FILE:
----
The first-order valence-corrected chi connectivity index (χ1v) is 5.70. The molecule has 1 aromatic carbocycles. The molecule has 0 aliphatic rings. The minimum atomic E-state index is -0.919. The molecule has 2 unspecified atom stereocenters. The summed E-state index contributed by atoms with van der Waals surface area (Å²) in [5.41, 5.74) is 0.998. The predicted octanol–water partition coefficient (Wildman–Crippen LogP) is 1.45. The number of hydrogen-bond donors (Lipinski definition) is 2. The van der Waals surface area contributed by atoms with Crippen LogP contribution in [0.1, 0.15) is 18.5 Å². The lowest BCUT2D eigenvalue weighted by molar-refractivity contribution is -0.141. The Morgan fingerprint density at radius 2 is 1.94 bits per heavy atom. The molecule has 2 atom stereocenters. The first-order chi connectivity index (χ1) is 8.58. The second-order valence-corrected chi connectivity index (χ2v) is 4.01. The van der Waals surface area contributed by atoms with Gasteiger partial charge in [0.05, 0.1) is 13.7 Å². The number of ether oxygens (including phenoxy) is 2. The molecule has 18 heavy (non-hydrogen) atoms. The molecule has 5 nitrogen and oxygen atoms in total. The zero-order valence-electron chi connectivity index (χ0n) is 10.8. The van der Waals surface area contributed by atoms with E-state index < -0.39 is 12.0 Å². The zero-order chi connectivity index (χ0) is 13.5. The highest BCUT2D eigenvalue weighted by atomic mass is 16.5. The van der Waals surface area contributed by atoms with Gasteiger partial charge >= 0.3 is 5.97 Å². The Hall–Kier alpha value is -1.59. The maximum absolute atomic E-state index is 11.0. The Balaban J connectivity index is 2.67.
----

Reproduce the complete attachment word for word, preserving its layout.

The first-order valence-corrected chi connectivity index (χ1v) is 5.70. The molecule has 1 aromatic carbocycles. The molecule has 0 aliphatic rings. The minimum atomic E-state index is -0.919. The molecule has 2 unspecified atom stereocenters. The summed E-state index contributed by atoms with van der Waals surface area (Å²) in [5.41, 5.74) is 0.998. The predicted octanol–water partition coefficient (Wildman–Crippen LogP) is 1.45. The number of hydrogen-bond donors (Lipinski definition) is 2. The van der Waals surface area contributed by atoms with Crippen LogP contribution in [0.1, 0.15) is 18.5 Å². The lowest BCUT2D eigenvalue weighted by molar-refractivity contribution is -0.141. The Morgan fingerprint density at radius 2 is 1.94 bits per heavy atom. The molecule has 2 atom stereocenters. The first-order chi connectivity index (χ1) is 8.58. The second-order valence-corrected chi connectivity index (χ2v) is 4.01. The van der Waals surface area contributed by atoms with Gasteiger partial charge in [0.05, 0.1) is 13.7 Å². The number of ether oxygens (including phenoxy) is 2. The molecule has 18 heavy (non-hydrogen) atoms. The molecule has 5 nitrogen and oxygen atoms in total. The zero-order valence-electron chi connectivity index (χ0n) is 10.8. The van der Waals surface area contributed by atoms with E-state index < -0.39 is 12.0 Å². The zero-order chi connectivity index (χ0) is 13.5. The highest BCUT2D eigenvalue weighted by atomic mass is 16.5. The van der Waals surface area contributed by atoms with Gasteiger partial charge >= 0.3 is 5.97 Å². The Hall–Kier alpha value is -1.59. The maximum absolute atomic E-state index is 11.0. The Balaban J connectivity index is 2.67.